Gone in 60 seconds – First Impressions and Interviews

Posted on Thursday, June 29, 2017 by Venn GroupNo comments

I recently read an article that discussed first impressions and judgements made by employers during job interviews, which detailed that ‘job hopes can be gone in 60 seconds’.


Over the years I have carried out hundreds of interviews and it got me thinking, how much of a generalisation is this and how much actually holds true?


Studies suggest that one in five firms decide whether to employ a candidate just 60 seconds into a job interview, increasing to one to in three within the first 90 seconds. So what are employers basing these assessments on in such a short space of time?


When meeting new people, 55% of the impact comes from the way the person dresses, acts and walks through the door, 38% comes from the quality of their voice, grammar and overall confidence and just 7% from what they actually say.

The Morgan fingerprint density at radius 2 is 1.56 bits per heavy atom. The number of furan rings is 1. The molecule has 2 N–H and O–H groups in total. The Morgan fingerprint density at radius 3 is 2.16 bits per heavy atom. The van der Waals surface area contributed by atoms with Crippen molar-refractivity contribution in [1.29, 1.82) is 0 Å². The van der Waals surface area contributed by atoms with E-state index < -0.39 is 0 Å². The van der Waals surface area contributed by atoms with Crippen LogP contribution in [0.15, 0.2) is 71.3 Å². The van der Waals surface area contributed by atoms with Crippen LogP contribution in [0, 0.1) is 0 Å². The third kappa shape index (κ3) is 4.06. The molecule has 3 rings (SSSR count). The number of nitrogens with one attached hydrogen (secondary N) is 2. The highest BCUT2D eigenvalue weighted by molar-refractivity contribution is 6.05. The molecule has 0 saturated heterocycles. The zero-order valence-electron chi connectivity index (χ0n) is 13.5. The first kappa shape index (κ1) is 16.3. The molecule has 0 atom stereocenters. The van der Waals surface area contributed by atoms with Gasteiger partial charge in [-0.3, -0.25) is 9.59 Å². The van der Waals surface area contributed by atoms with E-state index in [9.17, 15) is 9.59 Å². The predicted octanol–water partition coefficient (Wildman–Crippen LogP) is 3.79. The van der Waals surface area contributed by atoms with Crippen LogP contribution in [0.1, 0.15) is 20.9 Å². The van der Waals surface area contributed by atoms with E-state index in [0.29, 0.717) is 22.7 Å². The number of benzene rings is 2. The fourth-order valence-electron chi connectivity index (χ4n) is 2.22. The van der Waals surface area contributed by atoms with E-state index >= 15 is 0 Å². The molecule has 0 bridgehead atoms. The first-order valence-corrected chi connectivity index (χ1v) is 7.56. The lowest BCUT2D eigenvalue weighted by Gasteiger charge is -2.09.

65% of employers indicate that clothes could be a deciding factor between two almost-identical candidates and 67% of employers say that failure to make eye contact is a common nonverbal mistake. Other key factors include a lack of a smile, a weak handshake, bad posture, crossing arms over their chest and fidgeting too much. However, the biggest mistakes made by candidates are not understanding the job applied for and not having researched the company.


Based on this, it is clear that first impressions are important. However, it is a lack of knowledge about the job and the company that are candidates’ biggest downfalls. A bad first impression won’t necessarily lose you the job but it will leave you on the back foot. Similarly, a good first impression will not get you the job if you don’t understand the role or the company.


In summary, the notion that ‘job hopes can be gone in 60 seconds’ is a generalisation but it is fair to say that first impressions are important and can influence an employer’s overall assessment of a candidate. Therefore, my advice to any prospective candidate is to make life easier for yourself; take the time to consider the impression you want to make - be on time, be well presented, speak confidently and clearly, but most importantly take the time to understand the company and the role.


Robert Westbury, Venn Group

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